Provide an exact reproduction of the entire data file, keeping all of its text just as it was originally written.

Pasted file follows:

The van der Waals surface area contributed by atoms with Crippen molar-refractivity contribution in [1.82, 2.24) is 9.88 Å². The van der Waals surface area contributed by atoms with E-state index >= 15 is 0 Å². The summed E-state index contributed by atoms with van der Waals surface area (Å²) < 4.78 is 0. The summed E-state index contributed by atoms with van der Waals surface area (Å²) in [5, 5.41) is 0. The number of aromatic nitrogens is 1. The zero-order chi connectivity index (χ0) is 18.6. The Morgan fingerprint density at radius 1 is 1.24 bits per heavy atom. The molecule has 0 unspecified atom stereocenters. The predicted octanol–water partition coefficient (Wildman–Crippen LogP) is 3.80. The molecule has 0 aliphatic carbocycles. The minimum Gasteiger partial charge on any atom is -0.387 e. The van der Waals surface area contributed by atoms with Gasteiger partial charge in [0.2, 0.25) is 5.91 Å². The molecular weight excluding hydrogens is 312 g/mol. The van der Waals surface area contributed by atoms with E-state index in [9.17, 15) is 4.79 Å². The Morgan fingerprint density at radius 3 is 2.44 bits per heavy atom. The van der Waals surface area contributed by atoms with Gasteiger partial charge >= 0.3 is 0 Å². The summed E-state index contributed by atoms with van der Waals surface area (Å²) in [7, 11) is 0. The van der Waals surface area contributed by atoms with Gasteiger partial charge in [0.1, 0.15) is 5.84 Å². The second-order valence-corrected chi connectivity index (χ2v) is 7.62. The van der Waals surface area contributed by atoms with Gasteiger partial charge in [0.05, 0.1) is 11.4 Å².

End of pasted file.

The van der Waals surface area contributed by atoms with Crippen molar-refractivity contribution in [1.82, 2.24) is 9.88 Å². The van der Waals surface area contributed by atoms with E-state index >= 15 is 0 Å². The summed E-state index contributed by atoms with van der Waals surface area (Å²) < 4.78 is 0. The summed E-state index contributed by atoms with van der Waals surface area (Å²) in [5, 5.41) is 0. The number of aromatic nitrogens is 1. The zero-order chi connectivity index (χ0) is 18.6. The Morgan fingerprint density at radius 1 is 1.24 bits per heavy atom. The molecule has 0 unspecified atom stereocenters. The predicted octanol–water partition coefficient (Wildman–Crippen LogP) is 3.80. The molecule has 0 aliphatic carbocycles. The minimum Gasteiger partial charge on any atom is -0.387 e. The van der Waals surface area contributed by atoms with Gasteiger partial charge in [0.2, 0.25) is 5.91 Å². The molecular weight excluding hydrogens is 312 g/mol. The van der Waals surface area contributed by atoms with E-state index in [9.17, 15) is 4.79 Å². The Morgan fingerprint density at radius 3 is 2.44 bits per heavy atom. The van der Waals surface area contributed by atoms with Gasteiger partial charge >= 0.3 is 0 Å². The summed E-state index contributed by atoms with van der Waals surface area (Å²) in [7, 11) is 0. The van der Waals surface area contributed by atoms with Gasteiger partial charge in [0.1, 0.15) is 5.84 Å². The second-order valence-corrected chi connectivity index (χ2v) is 7.62. The van der Waals surface area contributed by atoms with Gasteiger partial charge in [0.05, 0.1) is 11.4 Å².